The incident report should include the injured person’s name, address, telephone number, names of witnesses, an in-depth description of the circumstances, and as much identifying information about the injured person as possible. The property owner or appropriate representative is advised to take photos to preserve a record of the scene as it was at the time of the incident including photos of the injured party if that person consents to being photographed. The completed report should be emailed to the insurance carrier the same day to enable their claims team to conduct a preliminary investigation. 

In the case of property damage without injuries, the primary task is to document the incident. Photographs of the scene and any damage help to preserve a record of the extent and severity of the loss. The incident report also should include any observations, conversations with witnesses, telephone conversations, and contact information for everyone who is spoken with about this matter. Security camera footage is an additional resource that can be valuable in a claim investigation. The policyholder should avoid removing or disposing of debris until a claim adjuster makes an initial inspection with the exception of emergency or temporary repairs that are required to prevent further damage or address safety concerns. Receipts for repair materials can be submitted to the insurance carrier as part of the claim.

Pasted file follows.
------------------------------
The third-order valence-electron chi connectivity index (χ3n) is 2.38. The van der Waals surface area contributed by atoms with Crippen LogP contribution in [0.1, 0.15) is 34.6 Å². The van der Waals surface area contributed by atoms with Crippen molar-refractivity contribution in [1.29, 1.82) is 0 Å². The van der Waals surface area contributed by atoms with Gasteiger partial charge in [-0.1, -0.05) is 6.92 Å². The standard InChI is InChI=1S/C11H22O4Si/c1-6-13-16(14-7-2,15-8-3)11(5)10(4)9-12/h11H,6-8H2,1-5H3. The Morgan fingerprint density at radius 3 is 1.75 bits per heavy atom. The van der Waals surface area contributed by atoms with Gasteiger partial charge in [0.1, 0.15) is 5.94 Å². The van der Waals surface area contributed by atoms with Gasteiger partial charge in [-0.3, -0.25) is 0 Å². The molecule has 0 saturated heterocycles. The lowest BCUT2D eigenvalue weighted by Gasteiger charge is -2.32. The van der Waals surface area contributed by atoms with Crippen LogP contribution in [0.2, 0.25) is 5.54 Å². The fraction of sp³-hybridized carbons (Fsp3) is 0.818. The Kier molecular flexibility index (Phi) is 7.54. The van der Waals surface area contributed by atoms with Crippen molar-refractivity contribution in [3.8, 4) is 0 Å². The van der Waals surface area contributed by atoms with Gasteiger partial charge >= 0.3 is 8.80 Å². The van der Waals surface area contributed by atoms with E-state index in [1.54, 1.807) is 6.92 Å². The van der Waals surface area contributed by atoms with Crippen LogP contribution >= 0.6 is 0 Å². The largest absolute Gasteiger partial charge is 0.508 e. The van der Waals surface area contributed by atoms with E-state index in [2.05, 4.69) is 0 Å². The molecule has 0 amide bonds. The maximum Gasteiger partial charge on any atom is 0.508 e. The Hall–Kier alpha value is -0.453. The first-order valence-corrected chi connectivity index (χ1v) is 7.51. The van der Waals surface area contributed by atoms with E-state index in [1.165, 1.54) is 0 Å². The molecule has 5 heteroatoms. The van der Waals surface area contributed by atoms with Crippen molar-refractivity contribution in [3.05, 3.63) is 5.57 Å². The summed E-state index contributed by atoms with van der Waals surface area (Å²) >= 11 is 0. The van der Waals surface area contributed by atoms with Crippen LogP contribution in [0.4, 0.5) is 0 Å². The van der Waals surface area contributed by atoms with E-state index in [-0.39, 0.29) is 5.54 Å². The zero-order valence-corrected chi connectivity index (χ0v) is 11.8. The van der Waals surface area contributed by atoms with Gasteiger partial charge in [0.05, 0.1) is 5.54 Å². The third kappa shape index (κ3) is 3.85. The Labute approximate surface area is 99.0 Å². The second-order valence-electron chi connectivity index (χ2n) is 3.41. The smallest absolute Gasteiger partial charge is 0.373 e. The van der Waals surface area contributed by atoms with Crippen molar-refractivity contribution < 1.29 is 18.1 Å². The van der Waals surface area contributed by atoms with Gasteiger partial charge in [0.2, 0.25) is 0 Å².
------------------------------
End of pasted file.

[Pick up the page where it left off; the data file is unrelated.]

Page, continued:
3. Leave Claims Handling to the Professionals

Insurance professionals know that it is never wise to DIY a claim. But do your clients know that? No matter how small or seemingly insignificant an incident may appear, it is vital to let the insurance adjuster handle it. In the immediate aftermath of an injury or damage to property on an insured’s premises, the policyholder should follow this list of important “don’ts”:

  • Don’t discuss the claim. Policyholders, their representatives, and employees should avoid discussing the claim with visitors, witnesses, or another party’s lawyer or insurance company. Let the insurance carrier’s claims adjuster do the talking. 
  • Don’t give out information. Policyholders should refer all requests for information about the incident, the claim investigation, or potential settlements directly to the claims adjuster. 
  • Don’t admit liability. Saying anything that could be construed as admitting liability for property damage or bodily injury can be detrimental – and potentially costly – to the policyholder. 
  • Don’t make volunteer payments. If your client attempts to make a deal with the injured party to pay for medical treatment or property damage, it can nullify the insurance contract.  

When it comes to risk management for commercial property owners, MiniCo’s program teams are ready to assist. Our underwriters and in-house claims team have industry-specific expertise to provide risk management information and resources for your clients who own property for self-storage facilities, nonprofit and social services organizations, agribusiness operations, and more! Learn more about our 19 exclusive programs on our website or contact a MiniCo expert for program details or to get a quote.